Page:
Why the US Communications Decency Act has been changed

Mar 24, 2018 by

The following article by Professor Karl Stephan, written earlier this month in support of the legislation, explains how the decency law unintentionally came to facilitate the darkest material on the internet.

In George Orwell’s dystopian novel 1984, the Ministry of Peace fights wars and the Ministry of Truth tells lies.  In the United States, internet service providers are currently immune from prosecution for sex trafficking carried out by third parties who use their services. Why? Because of the Communications Decency Act of 1996, or CDA.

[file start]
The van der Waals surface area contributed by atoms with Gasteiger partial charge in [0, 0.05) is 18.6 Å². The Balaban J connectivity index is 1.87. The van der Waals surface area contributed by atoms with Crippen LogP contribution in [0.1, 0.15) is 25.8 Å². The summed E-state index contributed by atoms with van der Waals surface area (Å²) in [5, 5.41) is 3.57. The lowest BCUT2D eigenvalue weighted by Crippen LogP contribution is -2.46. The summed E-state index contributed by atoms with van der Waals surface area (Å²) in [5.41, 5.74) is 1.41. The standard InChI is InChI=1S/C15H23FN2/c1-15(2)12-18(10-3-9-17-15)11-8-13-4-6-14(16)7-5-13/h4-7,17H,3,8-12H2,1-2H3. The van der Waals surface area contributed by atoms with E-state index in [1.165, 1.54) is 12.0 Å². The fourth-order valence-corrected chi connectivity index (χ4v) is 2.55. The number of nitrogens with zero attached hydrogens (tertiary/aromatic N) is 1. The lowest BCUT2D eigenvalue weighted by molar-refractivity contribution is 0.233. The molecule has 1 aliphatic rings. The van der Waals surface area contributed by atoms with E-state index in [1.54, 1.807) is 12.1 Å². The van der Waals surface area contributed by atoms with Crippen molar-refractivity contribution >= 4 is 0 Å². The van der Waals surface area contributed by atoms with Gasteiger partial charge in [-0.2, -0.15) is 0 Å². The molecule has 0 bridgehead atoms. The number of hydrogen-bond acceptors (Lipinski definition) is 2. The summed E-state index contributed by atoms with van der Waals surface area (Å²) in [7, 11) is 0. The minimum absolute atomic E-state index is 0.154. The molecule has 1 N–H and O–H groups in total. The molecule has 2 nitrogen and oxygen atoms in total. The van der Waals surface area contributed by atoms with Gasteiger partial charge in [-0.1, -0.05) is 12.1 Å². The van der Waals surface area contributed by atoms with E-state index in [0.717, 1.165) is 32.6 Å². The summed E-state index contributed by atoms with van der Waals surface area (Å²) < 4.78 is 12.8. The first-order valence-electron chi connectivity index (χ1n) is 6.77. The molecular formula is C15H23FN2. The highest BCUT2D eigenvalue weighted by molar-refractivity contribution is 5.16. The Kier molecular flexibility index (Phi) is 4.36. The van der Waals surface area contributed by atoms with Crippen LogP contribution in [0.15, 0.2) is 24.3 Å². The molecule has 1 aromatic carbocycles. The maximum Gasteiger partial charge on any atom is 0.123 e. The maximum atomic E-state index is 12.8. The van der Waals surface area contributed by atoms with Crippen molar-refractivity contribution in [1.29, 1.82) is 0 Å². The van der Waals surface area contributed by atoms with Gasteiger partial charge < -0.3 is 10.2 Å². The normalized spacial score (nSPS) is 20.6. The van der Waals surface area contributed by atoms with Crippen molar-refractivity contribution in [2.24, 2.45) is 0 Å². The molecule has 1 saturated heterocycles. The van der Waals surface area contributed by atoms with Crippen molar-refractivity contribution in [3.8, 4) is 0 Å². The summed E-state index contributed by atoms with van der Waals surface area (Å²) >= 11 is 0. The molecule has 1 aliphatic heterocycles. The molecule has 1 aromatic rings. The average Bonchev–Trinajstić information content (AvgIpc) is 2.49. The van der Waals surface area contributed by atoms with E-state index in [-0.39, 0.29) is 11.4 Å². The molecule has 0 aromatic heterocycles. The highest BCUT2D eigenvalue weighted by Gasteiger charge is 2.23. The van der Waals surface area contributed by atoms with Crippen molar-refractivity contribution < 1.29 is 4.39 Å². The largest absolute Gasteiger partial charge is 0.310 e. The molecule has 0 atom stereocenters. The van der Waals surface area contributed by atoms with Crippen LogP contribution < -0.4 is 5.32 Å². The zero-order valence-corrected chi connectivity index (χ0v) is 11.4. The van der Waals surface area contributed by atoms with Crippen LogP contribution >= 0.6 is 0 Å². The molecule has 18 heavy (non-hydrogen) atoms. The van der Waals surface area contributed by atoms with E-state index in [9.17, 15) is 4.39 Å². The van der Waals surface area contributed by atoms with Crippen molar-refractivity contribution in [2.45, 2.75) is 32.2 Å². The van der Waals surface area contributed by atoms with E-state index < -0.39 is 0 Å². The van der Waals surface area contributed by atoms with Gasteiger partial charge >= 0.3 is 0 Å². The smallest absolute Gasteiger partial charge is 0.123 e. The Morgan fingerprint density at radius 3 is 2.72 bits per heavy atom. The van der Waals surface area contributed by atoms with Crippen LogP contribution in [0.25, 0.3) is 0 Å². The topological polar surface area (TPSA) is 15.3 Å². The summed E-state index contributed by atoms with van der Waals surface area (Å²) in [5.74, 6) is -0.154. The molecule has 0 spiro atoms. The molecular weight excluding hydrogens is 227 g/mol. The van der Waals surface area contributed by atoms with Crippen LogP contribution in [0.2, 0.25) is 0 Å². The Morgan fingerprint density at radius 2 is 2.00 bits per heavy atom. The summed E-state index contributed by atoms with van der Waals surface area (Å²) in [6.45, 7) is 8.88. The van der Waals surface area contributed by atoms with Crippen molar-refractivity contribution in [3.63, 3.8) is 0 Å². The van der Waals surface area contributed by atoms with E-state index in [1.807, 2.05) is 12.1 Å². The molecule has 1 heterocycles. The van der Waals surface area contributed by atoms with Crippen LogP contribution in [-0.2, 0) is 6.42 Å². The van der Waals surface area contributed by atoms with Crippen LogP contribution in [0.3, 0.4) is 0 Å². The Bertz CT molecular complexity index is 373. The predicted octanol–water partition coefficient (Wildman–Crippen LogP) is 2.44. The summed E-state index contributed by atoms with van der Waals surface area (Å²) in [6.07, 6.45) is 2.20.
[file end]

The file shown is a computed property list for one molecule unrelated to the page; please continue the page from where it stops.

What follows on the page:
To be fair to the drafters of the original legislation, they really did intend to clean up the Internet, which was a very different place in 1996 than it is today. Congress passed and President Clinton signed the CDA with the intention of making obscene or indecent web content illegal.

But the following year, the U.S. Supreme Court agreed with the American Civil Liberties Union that the indecency restrictions violated the principle of free speech, and voided them. But the court let stand a part of the law called Section 230.

Section 230 is a classic case of unintended consequences.  What it does is to make internet service providers (ISPs and other analogous enterprises such as Google and Facebook, neither of which existed in 1997) immune from liability when they carry material provided by third parties, such as for example sex traffickers. The motivation for this section can be understood if we compare the Internet to an older form of communication, namely the newspaper.

Source: Why the US Communications Decency Act has been changed

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